CINCINNATI - "I do believe that there are many schools in this state who honestly believe they do not have a fair shot (of winning a state championship)," said Commissioner Dan Ross of the Ohio High School Athletic Association.
That was Mr. Ross’ reaction to the Associated Press today when an OHSAA bylaw that would have changed how schools are assigned to tournament divisions in the team sports of football, soccer, volleyball, basketball, baseball and softball was voted down 339-301.
Here is an observation that I feel is related: I do believe there are many regions of the state that honestly believe they do not have a fair shot (of ever hosting say a state football championship). Stark County’s stranglehold as designated home for assorted state finals is unquestioned though certainly unwarranted. But I digress.
As the AP reported Wednesday, for years critics from public schools have pointed at the success of football powerhouses such as Cincinnati Moeller and Cleveland St. Ignatius and said that private schools, which can draw students and athletes from a larger area, have a decided advantage. The OHSAA, which sanctions prep sports in the state, tried to offset any real or imagined advantages by forming a committee which considered more than just the size of a school's enrollment when assigning it to a particular division.
The OHSAA had its member schools vote on a proposal which would start with the number of students, but then also take into consideration other measuring sticks for each sport. A boundary factor based on how a school gets students and a tradition factor -- based on how many times a school reached the state/regional tournament over an 8-year span -- were taken into account. Also noted was a socioeconomics factor based on the number of students receiving free lunches at the school.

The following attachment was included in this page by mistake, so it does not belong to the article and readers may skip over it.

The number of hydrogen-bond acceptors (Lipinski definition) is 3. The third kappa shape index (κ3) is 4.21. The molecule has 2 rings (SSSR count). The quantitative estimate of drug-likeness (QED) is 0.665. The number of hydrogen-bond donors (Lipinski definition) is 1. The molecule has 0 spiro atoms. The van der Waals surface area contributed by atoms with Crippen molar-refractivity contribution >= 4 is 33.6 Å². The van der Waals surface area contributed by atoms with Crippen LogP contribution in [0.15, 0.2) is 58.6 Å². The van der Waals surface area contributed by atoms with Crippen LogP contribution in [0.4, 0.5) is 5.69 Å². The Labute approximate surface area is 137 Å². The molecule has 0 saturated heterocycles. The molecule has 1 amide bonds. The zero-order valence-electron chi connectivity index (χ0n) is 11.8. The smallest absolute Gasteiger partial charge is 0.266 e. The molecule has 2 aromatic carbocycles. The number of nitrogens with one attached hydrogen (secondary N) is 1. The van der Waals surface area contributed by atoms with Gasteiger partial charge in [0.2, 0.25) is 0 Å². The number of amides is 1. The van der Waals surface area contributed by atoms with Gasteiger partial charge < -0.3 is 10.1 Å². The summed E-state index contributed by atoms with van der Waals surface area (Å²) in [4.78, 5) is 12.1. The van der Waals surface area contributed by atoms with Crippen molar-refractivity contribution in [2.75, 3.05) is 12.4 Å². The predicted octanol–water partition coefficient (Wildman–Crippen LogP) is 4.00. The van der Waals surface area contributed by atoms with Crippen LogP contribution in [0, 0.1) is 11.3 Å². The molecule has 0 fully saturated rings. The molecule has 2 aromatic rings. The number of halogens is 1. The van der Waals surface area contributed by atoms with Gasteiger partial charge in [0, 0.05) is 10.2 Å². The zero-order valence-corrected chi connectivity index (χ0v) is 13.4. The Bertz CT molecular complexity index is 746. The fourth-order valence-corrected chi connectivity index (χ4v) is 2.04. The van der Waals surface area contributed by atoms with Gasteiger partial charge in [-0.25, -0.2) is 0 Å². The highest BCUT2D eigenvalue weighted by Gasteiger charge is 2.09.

That to me suggests that class warfare should be injected into on-field struggles. For shame!
A petition drive is still alive which calls for a complete split between public and private schools in OHSAA tournaments.
Ross said he believed that latest vote would likely add to the petition's momentum.
"I think there's a coalition of people across Ohio who support that very strongly," Ross said.
He added that the OHSAA would continue with the status quo while trying to even the playing field for everyone.
Mr. Ross and his acolytes apparently fail to realize that many public schools in southwestern Ohio have more than held their own in state championships. Taft, Winton Woods, Middletown, Colerain. The list goes on and on. Maybe it is the dominance of southern western Ohio schools of all stripes that has the state association chapped. Perhaps they should engender elsewhere in the state, the kind of family support that teams, public and private enjoy in this our region. It certainly contributes mightily to success.
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